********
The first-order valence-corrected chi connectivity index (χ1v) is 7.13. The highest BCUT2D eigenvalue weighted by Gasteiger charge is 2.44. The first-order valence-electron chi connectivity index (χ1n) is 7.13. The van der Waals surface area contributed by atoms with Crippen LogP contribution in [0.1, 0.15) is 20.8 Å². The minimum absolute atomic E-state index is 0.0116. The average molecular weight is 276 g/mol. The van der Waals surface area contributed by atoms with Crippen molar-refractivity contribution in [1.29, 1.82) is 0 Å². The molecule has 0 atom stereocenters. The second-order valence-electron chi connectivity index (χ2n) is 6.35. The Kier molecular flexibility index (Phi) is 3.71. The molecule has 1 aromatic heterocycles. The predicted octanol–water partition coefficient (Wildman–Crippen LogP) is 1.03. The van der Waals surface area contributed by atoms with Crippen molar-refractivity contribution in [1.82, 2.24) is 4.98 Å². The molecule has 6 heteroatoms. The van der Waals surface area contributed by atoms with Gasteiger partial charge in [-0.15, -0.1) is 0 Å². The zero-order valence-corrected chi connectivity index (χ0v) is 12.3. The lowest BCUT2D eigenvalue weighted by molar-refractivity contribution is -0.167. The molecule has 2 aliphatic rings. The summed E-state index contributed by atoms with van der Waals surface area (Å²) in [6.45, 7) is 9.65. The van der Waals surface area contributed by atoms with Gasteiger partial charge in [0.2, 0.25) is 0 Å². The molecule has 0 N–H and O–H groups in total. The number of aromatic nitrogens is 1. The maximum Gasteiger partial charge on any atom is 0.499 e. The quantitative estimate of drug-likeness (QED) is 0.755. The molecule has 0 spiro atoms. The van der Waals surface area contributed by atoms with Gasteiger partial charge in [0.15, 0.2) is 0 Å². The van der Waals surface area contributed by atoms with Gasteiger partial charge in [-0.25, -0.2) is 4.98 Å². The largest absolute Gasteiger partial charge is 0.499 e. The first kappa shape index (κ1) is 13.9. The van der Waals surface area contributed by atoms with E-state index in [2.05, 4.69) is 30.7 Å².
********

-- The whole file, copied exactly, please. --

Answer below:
The first-order valence-corrected chi connectivity index (χ1v) is 7.13. The highest BCUT2D eigenvalue weighted by Gasteiger charge is 2.44. The first-order valence-electron chi connectivity index (χ1n) is 7.13. The van der Waals surface area contributed by atoms with Crippen LogP contribution in [0.1, 0.15) is 20.8 Å². The minimum absolute atomic E-state index is 0.0116. The average molecular weight is 276 g/mol. The van der Waals surface area contributed by atoms with Crippen molar-refractivity contribution in [1.29, 1.82) is 0 Å². The molecule has 0 atom stereocenters. The second-order valence-electron chi connectivity index (χ2n) is 6.35. The Kier molecular flexibility index (Phi) is 3.71. The molecule has 1 aromatic heterocycles. The predicted octanol–water partition coefficient (Wildman–Crippen LogP) is 1.03. The van der Waals surface area contributed by atoms with Crippen molar-refractivity contribution in [1.82, 2.24) is 4.98 Å². The molecule has 6 heteroatoms. The van der Waals surface area contributed by atoms with Gasteiger partial charge in [-0.15, -0.1) is 0 Å². The zero-order valence-corrected chi connectivity index (χ0v) is 12.3. The lowest BCUT2D eigenvalue weighted by molar-refractivity contribution is -0.167. The molecule has 2 aliphatic rings. The summed E-state index contributed by atoms with van der Waals surface area (Å²) in [6.45, 7) is 9.65. The van der Waals surface area contributed by atoms with Gasteiger partial charge in [0.2, 0.25) is 0 Å². The molecule has 0 N–H and O–H groups in total. The number of aromatic nitrogens is 1. The maximum Gasteiger partial charge on any atom is 0.499 e. The quantitative estimate of drug-likeness (QED) is 0.755. The molecule has 0 spiro atoms. The van der Waals surface area contributed by atoms with Gasteiger partial charge in [0.15, 0.2) is 0 Å². The van der Waals surface area contributed by atoms with Gasteiger partial charge in [-0.25, -0.2) is 4.98 Å². The largest absolute Gasteiger partial charge is 0.499 e. The first kappa shape index (κ1) is 13.9. The van der Waals surface area contributed by atoms with E-state index in [2.05, 4.69) is 30.7 Å².